KANSAS CITY, Mo. — The Blue Valley Schools Board of Education's recent vote to make changes to the district's Chinese Immersion programs has some parents feeling like their children are left out.
“They’re losing this ability to understand other people around the world in a way that they can never get back if they don’t learn when they are young,” said Will Clough, who planned to put his children in the program. “So it’s a whole lifetime of potential cultural experiences and interactions with other people that you’re now losing out on.”
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Hough echoes what many other parents have been concerned about.
The changes don't eliminate the program, but they could lead to a reduction in the number of available seats in classrooms.
It will continue at Wolf Springs Elementary School, but for the students in the program in the Valley Park Elementary School area, the future’s a lot more complicated.
It's a big problem for parents that bought homes in the area specifically so their children could participate in the program.
“We upended our lives to come here and make this work and we feel like the whole reason that we moved into this neighborhood has just been taken away from us," Clough said.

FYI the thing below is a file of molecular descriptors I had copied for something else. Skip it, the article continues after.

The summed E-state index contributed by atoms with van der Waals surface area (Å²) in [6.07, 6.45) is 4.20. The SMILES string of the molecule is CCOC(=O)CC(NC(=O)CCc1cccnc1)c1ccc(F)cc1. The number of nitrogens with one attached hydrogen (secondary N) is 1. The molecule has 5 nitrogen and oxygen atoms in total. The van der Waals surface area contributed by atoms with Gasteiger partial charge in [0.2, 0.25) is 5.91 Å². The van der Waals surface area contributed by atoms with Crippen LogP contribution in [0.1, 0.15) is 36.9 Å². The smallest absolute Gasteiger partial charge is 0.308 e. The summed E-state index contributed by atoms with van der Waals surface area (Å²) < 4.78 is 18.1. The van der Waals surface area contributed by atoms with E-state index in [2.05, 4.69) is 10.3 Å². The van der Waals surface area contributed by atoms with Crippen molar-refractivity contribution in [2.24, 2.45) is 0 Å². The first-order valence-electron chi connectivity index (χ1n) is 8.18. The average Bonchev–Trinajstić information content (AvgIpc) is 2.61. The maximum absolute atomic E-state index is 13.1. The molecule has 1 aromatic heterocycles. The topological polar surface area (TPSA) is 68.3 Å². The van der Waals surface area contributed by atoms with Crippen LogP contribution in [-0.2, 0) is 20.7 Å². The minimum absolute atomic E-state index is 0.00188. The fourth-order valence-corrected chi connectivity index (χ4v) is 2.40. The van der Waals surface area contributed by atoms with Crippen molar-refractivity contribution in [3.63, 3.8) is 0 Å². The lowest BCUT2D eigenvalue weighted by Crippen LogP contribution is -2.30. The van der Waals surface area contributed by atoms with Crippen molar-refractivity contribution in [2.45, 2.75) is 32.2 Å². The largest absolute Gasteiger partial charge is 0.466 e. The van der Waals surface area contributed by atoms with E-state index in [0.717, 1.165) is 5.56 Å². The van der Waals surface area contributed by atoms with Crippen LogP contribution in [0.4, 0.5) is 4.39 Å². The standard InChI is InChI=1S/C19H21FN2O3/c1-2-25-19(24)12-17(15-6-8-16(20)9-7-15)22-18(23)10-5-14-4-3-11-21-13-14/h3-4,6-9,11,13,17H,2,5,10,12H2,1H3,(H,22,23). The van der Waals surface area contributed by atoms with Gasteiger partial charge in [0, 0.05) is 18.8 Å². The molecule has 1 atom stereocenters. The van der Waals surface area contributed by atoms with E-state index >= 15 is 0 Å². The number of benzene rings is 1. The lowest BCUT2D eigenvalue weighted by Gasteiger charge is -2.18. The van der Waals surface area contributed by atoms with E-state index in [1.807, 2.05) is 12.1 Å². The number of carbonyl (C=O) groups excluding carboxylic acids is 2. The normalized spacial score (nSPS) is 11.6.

Another father, Kellen Lutz, is in the same situation.
“We specifically chose Valley Park when we moved here because they have the program," Lutz said. "That’s why we moved to this district.”
Both Clough and Lutz's kids, who are just about to enter kindergarten, just missed the cut off.
“The vote that the board took last night just cut off his access to Chinese Immersion,” Clough said of his son.
District officials said it's been difficult to find qualified teachers who can staff the program.
It's one of the reasons the board voted to consolidate to Wolf Springs Elementary and sunset the program at Valley Park Elementary.
That will lead to smaller enrollment availability and the distance makes it difficult for some parents to bring any future children farther south to Wolf Springs.
“This program is so much more than just passing an AP test," Clough said. "It is about learning and getting immersed in another culture that is the worlds most widely spoken language."